Help me learn to speak better
February 11, 2007 9:11 PM   Subscribe

How can I most practically improve my speaking voice? In everyday conversation I often mumble, slur words or speak too fast. I am not looking on ways to become a better public speaker, but to improve the articulation and speech patterns of everyday conversation.

I always admired those who had a very patrician sounding voice, but I have no delusion of becoming a Barack Obama.

I do assume that it is possible to have at least a pleasant sounding, articulate voice that I cannot cringe at. I do also assume that it can be corrected with practice and study (as there are a number of expensive, academic looking textbooks on Amazon catering to what appears to be mostly actors). The textbook method seems to academic and rigorous for me, at least without a teacher to make sure I am on track.

Is simply recording my voice on a tape recorder, reading passages, and trying to keep to what I perceive as a good voice the best course of action? I would like to sound as natural as possible of course, and don't want to turn into Dwight from The Office with his over-pronunciation.

I should note that I have a natural Midwestern accent, if one would call it an accent at all.
posted by geoff. to Writing & Language (16 answers total) 35 users marked this as a favorite
Try talking to yourself in a mirror and enunciating. You could also tape yourself talking while on the phone (tape your end of the call) and listen back. I am a radio host, and know I used to mumble a ton. It's not bad to slur or speak to fast though! Not everyone needs to be Bob Scheiffer. The thing is, you should ask yourself what it is you need your voice to do for you. If you have a professional voice in professional settings and another relaxed voice for other situations, then you've reached an ideal point. Strive for that.
posted by parmanparman at 9:22 PM on February 11, 2007

I deal with this all the time, since I talk to people for a living, and have some of the same habits (also I'm prone to talkingreallyfast). I do try to pay attention to how I speak and enunciate, but I find that it gets tiresome. Thus, rather than trying to moderate my speech all the time, I just learned to recognize when people were having trouble understanding me. You know what I mean...the raised eyebrows, the change in posture, the slightly disbelieving expression, the sudden onset of active listening. When somebody starts exhibiting these signs, I start paying more attention to how I speak- slowing down, speaking up, and enunciating clearly.

As parmanparman (basically) said, you don't need to sound like an orator all the time- you speak just fine, really! But if you notice that people are having trouble communicating with you, start speaking more deliberately and you'll be gravy.
posted by baphomet at 9:42 PM on February 11, 2007

I applaud your desire to communicate more effectively! I wish more people thought about how amazing our capacity for clear, powerful speech is not only for announcers but can help all of us daily...

Please do NOT tape-record your voice-- it will cause you to be OVERLY conscious about what you (already perceive) as an area on which to focus.

A good place to start?

Bring a newspaper or book into the bathroom with you at home. (Bathrooms are wonderful places to vocalise because their small size and sound-reflective surfaces make you sound your best...)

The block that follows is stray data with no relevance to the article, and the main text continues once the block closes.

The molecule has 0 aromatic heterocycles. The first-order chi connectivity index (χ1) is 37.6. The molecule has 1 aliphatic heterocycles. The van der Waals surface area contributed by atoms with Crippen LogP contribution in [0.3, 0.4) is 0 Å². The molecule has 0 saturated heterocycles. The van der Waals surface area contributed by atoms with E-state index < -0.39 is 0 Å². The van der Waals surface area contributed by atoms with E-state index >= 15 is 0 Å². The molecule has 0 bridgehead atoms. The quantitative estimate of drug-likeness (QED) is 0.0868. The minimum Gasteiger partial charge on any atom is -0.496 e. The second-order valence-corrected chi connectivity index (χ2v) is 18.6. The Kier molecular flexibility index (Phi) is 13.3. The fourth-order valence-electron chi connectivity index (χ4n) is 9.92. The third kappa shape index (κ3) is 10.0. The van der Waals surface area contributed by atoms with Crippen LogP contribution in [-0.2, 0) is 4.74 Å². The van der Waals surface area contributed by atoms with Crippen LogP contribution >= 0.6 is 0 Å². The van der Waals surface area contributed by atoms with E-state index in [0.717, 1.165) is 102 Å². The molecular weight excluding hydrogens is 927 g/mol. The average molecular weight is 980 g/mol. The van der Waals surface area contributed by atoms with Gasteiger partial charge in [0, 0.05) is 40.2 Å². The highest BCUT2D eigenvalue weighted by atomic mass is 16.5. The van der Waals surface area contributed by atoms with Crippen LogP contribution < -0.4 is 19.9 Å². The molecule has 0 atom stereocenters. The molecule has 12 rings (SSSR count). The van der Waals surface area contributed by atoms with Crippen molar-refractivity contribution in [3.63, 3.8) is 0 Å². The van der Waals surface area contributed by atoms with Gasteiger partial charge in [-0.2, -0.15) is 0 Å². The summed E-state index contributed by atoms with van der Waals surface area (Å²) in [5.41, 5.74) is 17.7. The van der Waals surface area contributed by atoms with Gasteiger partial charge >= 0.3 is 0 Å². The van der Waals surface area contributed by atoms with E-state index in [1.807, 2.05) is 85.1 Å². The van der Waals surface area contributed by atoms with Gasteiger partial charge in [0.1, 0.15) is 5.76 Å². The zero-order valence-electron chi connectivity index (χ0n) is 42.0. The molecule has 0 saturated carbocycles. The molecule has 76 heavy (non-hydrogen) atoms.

When you are on the toilet, take a full breath and read one sentence at a time. Pretend you are speaking to an eight-year-old-- not in a "sing-songy" baby-talk way, but taking care to emphasize the KEY WORDS in the sentence.(Key words are usually, but not always, verbs and nouns...)
Take another breath. Repeat-- but this time read TWO sentences aloud. Repeat with THREE sentences.

At some point, maybe mid-sentence on the third or fourth round, you'll notice that you start to rush and mumble and stumble MORE than when you started. WTF?

Because it is all about your BREATHING: if you can't/won't/don't habitually get enough air, your body panics because it is running out of "gas". So your brain compensates by RUSHING.

How to learn not to rush? And to take fuller breaths?

Give yourself permission to breathe. Don't think you've gotta talksofastinahurry because ifyoudon't peoplewill tuneyou OUT.
Quite the contrary.

Learn how to take deep breaths from your diaphragm. (Here is where those acting books will actually come in handy.) Better yet, find a copy of "Speak For Your Self" by Dr. Julia Wing--- the best comprehensive book on sound production I've ever used. Or find a friend who takes or teaches yoga. This is not difficult and will truly help.

Being relaxed, taking a full and sustaining breath before speaking, and key-wording sentences are three of the most effective methods to slow you down, make you clear, and ENJOY your voice, It is more supple and expressive than you know!

Good luck!
posted by Dizzy at 9:49 PM on February 11, 2007 [4 favorites]

Check out your local colleges/universities - there should be a diction class.

A diction class will help you in more ways than you might realize. (It actually really improved my listening and hearing as well as my speaking.)
posted by fluffy battle kitten at 10:17 PM on February 11, 2007 [1 favorite]

Consider watching yourself in a mirror while you talk on the phone.
posted by redteam at 10:40 PM on February 11, 2007

When I studied acting they had us taking 5 classes relating to speech and voice. It was a great trip. For that year I was hyper conscious of where and how I was producing the tone and where and how I was forming my vowels and consonants. The next year I let it all go, and when I did pay attention my voice was relaxed and resonant, the vowel sounds were clear and well formed and the consonants were crisp.

I suggest two classes: Singing (for tone) and diction (so you know the sounds you want to make). The diction class is important because we generally have such a poor grasp of the building blocks of our language. When you learn how things are "supposed" to sound then you can dip back into a more natural voice with this underlying clarity.
posted by pointilist at 10:53 PM on February 11, 2007 [1 favorite]

Please forgive my pushiness, but I find looking at myself while speaking is useless at best and debilitating at worst-- I become aghast at how weird my mouth moves when producing certain words and sounds.

geoff doesn't need to appear better, he needs to sound clearer.